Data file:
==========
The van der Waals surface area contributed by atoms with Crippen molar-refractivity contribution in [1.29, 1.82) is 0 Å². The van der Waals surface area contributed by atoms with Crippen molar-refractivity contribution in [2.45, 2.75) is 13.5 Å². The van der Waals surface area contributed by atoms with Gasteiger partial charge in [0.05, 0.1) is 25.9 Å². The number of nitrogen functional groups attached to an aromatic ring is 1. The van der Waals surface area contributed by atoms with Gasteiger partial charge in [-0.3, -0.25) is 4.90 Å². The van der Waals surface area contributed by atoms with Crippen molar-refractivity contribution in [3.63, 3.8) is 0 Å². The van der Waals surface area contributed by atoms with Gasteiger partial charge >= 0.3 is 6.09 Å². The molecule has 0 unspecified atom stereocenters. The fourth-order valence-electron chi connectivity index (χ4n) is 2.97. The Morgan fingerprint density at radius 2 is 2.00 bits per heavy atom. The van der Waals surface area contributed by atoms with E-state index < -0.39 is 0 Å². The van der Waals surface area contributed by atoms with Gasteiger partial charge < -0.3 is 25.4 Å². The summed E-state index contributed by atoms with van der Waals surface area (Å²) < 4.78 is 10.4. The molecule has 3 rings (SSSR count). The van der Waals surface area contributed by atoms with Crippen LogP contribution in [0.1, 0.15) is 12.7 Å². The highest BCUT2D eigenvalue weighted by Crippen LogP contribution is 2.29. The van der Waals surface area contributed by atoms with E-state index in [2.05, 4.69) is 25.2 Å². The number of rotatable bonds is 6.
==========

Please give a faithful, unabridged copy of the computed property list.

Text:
The van der Waals surface area contributed by atoms with Crippen molar-refractivity contribution in [1.29, 1.82) is 0 Å². The van der Waals surface area contributed by atoms with Crippen molar-refractivity contribution in [2.45, 2.75) is 13.5 Å². The van der Waals surface area contributed by atoms with Gasteiger partial charge in [0.05, 0.1) is 25.9 Å². The number of nitrogen functional groups attached to an aromatic ring is 1. The van der Waals surface area contributed by atoms with Gasteiger partial charge in [-0.3, -0.25) is 4.90 Å². The van der Waals surface area contributed by atoms with Crippen molar-refractivity contribution in [3.63, 3.8) is 0 Å². The van der Waals surface area contributed by atoms with Gasteiger partial charge >= 0.3 is 6.09 Å². The molecule has 0 unspecified atom stereocenters. The fourth-order valence-electron chi connectivity index (χ4n) is 2.97. The Morgan fingerprint density at radius 2 is 2.00 bits per heavy atom. The van der Waals surface area contributed by atoms with E-state index < -0.39 is 0 Å². The van der Waals surface area contributed by atoms with Gasteiger partial charge < -0.3 is 25.4 Å². The summed E-state index contributed by atoms with van der Waals surface area (Å²) < 4.78 is 10.4. The molecule has 3 rings (SSSR count). The van der Waals surface area contributed by atoms with Crippen LogP contribution in [0.1, 0.15) is 12.7 Å². The highest BCUT2D eigenvalue weighted by Crippen LogP contribution is 2.29. The van der Waals surface area contributed by atoms with E-state index in [2.05, 4.69) is 25.2 Å². The number of rotatable bonds is 6.